The jury instructions tell a jury that they cannot find price fixing solely on the fact that Apple and the publishers talked about prices in person or wrote about different prices, or that there was a suggested price that everyone followed or that the publishers refused to deal with anyone who didn’t adopt their retail price maintenance model.   The instructions focus on the existence of an agreement and the compliance with the agreement.

The courts have settled on a conscious parallelism plus test here. See e.g., Monsanto v. Spray-Rite Service Corp., 465 U.S. 752 (1984).   In other words, the government has to prove something other than the publishers looking at each others’ actions in the marketplace and matching them.  In the civil class action suit, the Plaintiffs identified the following “pluses”:

  •  private and public statements made by Defendants suggesting a common view of an “industry problem” that required a coordinated response (¶¶ 99-109);
  • opportunities to conspire and signal intentions to one another through trade associations, the media and third-party intermediaries (¶¶ 5, 79-82, 101, 153);
  • the date and place of meetings where the price-fixing was coordinated, including the identities of the individuals involved (¶ 152);
  • a simultaneous and unprecedented price increase of thirty to forty percent unrelated to an increase in costs (¶¶ 199-203);
  • a recent history of engaging in related simultaneous conduct (¶99-109);
  • a common motive to price-fix (the elimination of price competition in the retail market for eBooks) (¶ 119);
  • action that would have been against each Defendant’s self-interest without collective involvement (¶¶ 139-143);
  • coercion in the form of simultaneous boycotts and refusals to deal (¶¶ 145-166);
  • a highly concentrated market (¶¶ 57, 143, 146); and
  • government investigations into Defendants’ apparent collusion (¶¶ 191-198). (this shouldn’t be a plus)

There are two elements that stood out for me in reading the DOJ’s complaint. First, Apple set the pricing floor and ceiling for ebooks and every publisher accepted those terms.  Did the publishers individually attempt to negotiate for differing floor and ceilings?  Why was it the same for every publisher?  No other app in the app store has a pricing floor or ceiling like the books in the iBooks store. Why were books treated differently?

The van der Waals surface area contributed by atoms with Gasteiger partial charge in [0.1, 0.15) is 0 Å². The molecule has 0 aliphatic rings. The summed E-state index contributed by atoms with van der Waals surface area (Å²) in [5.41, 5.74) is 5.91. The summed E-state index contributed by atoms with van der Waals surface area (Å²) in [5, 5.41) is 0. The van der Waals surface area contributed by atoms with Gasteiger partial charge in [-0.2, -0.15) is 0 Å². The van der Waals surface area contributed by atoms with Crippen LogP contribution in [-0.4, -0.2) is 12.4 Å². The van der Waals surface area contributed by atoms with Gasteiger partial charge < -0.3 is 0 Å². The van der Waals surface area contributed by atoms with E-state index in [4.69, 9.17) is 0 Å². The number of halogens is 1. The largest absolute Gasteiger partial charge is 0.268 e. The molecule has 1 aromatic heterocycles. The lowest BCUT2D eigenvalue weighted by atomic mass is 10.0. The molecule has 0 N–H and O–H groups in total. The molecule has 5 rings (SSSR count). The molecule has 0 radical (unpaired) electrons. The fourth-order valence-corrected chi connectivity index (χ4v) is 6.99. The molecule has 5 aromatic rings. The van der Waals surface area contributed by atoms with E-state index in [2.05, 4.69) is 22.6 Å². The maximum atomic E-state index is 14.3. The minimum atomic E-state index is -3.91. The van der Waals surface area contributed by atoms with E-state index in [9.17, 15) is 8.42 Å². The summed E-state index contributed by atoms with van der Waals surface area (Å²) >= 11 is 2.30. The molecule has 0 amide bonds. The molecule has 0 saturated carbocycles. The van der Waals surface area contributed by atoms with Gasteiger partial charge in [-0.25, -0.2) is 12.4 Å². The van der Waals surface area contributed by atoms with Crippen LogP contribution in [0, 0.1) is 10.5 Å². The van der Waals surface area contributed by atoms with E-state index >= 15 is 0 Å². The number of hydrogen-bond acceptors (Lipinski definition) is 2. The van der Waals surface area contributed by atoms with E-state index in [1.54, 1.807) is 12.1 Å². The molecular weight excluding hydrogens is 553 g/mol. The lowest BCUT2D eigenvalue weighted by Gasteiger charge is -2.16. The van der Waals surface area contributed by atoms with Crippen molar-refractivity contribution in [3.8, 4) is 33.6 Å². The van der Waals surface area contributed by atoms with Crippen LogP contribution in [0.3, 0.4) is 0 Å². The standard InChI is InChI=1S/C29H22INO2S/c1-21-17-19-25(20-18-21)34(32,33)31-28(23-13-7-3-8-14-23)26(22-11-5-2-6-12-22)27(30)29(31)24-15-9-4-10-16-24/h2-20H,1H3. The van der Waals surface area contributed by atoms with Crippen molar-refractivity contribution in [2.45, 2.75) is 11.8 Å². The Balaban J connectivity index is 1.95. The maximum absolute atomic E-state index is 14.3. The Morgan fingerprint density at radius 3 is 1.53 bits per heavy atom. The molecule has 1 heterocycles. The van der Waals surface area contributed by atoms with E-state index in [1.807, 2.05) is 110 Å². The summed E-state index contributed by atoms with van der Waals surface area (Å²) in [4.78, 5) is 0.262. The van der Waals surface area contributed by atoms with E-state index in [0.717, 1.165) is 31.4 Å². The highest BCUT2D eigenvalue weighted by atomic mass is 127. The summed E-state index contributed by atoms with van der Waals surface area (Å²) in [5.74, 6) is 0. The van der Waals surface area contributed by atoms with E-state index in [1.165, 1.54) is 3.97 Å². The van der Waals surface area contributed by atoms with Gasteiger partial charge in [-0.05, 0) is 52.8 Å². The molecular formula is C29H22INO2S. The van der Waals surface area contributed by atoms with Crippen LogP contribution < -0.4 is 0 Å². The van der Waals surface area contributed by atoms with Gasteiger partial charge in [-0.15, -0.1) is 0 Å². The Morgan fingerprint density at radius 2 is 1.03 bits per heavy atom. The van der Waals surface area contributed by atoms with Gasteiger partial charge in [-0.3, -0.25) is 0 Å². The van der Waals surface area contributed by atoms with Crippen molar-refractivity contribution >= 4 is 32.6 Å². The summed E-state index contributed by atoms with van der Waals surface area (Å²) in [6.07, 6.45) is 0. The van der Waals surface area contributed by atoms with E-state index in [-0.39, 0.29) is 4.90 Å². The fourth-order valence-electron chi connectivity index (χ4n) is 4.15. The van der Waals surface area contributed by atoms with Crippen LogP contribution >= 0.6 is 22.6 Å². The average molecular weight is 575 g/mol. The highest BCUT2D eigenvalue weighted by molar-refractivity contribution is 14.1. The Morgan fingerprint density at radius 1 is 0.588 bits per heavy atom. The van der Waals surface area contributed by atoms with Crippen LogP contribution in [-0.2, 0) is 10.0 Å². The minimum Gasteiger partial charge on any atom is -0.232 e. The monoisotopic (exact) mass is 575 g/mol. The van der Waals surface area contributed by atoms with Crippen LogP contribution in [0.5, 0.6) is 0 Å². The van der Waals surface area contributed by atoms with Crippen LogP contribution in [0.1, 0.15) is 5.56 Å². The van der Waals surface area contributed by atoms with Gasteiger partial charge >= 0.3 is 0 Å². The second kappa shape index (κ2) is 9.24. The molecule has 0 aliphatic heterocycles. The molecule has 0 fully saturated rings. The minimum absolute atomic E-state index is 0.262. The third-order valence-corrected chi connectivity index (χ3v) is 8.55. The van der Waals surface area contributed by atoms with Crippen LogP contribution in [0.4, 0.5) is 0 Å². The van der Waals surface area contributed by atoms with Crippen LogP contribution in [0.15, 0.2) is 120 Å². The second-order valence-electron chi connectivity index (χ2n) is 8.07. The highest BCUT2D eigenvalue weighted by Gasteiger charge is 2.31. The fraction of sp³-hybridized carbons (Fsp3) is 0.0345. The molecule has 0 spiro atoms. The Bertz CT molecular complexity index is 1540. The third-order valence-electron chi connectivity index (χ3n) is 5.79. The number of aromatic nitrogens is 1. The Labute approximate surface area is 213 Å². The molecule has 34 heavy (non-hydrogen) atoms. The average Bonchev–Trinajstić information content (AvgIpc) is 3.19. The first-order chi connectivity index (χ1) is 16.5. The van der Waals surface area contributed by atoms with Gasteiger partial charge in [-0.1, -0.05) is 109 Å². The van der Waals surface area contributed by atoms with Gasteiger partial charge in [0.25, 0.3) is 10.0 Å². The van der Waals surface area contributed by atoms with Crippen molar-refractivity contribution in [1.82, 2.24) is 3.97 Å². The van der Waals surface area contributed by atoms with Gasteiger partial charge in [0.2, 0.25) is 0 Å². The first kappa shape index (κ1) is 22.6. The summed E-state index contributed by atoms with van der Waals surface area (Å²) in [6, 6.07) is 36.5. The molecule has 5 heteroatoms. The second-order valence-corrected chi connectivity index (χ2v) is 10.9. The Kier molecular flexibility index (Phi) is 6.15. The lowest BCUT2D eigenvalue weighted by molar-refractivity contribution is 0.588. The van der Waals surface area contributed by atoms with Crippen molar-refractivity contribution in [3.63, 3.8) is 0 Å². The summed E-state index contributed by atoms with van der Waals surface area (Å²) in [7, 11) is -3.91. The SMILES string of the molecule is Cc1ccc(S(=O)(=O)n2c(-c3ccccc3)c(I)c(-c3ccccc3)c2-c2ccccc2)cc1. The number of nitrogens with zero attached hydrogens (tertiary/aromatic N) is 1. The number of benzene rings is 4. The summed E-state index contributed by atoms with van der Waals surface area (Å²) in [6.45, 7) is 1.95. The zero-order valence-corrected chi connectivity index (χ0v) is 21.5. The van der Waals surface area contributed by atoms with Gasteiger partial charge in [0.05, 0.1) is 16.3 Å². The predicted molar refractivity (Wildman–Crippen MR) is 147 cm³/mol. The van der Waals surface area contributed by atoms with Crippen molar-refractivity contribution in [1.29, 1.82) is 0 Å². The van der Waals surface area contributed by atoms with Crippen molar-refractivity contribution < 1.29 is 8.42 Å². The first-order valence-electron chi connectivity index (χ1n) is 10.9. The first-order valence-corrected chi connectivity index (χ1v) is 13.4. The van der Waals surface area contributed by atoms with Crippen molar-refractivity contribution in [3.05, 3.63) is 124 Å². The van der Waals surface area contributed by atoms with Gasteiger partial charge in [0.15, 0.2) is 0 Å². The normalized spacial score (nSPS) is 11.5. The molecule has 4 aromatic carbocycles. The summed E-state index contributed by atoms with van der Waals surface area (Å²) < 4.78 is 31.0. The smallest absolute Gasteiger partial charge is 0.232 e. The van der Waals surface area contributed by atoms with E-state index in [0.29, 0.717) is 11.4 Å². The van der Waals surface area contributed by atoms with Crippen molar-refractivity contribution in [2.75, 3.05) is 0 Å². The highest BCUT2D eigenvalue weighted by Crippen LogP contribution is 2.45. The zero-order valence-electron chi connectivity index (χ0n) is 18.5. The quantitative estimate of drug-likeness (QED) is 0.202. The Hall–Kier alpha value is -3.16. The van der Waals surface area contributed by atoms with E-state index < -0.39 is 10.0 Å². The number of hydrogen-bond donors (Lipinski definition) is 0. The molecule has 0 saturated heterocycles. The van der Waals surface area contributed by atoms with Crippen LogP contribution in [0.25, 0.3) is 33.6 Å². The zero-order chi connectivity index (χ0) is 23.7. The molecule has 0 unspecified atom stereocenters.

Second, the David Shanks email to Barnes and Noble. In the email, Shanks urges Barnes & Noble to punish Random House for not hopping aboard the pricing agreements that the other publishers had agreed to with Apple.  This type of email is evidence that the DOJ will point to as attempting to police or enforce a collusive agreement.  In other words, if there is only conscious parallelism why would Shanks need Random House to engage in the same type of pricing.  That is one piece of evidence that seems to rule out independent action.

The Interstate Circuit Case (or the Hub and Spoke conspiracy)

A similar factual pattern was presented in the 1939 case of  Interstate Circuit, Inc. v. United States, 306 US 208.  This is the hub and spoke conspiracy.   Apple, as the hub, enters into similar agreements with all of the publishers, the spokes.

The Interstate Circuit case, a two firms contributed 74% of the licensing fees to movie distributors for first run and second run films, constituting a monopoly in the cities in which the firms operated. There were eight distributors delivering about 75% of the all the first class feature films shown in the U.S.  The theatre firms wanted the eight distributors to agree to a pricing structure which raised the price of a seat in the theatre house from slightly below 25 cents to above 25 cents and in some cases 40 cents.  Interstate sent out a letter with all the distributors on the letterhead demanding a floor (no lower than 25 cents) and a restriction on double billings (two movies for one admission) for the better seats.  This was designed, it was alleged, to prevent competition from subsequent run and often independently owned theatres.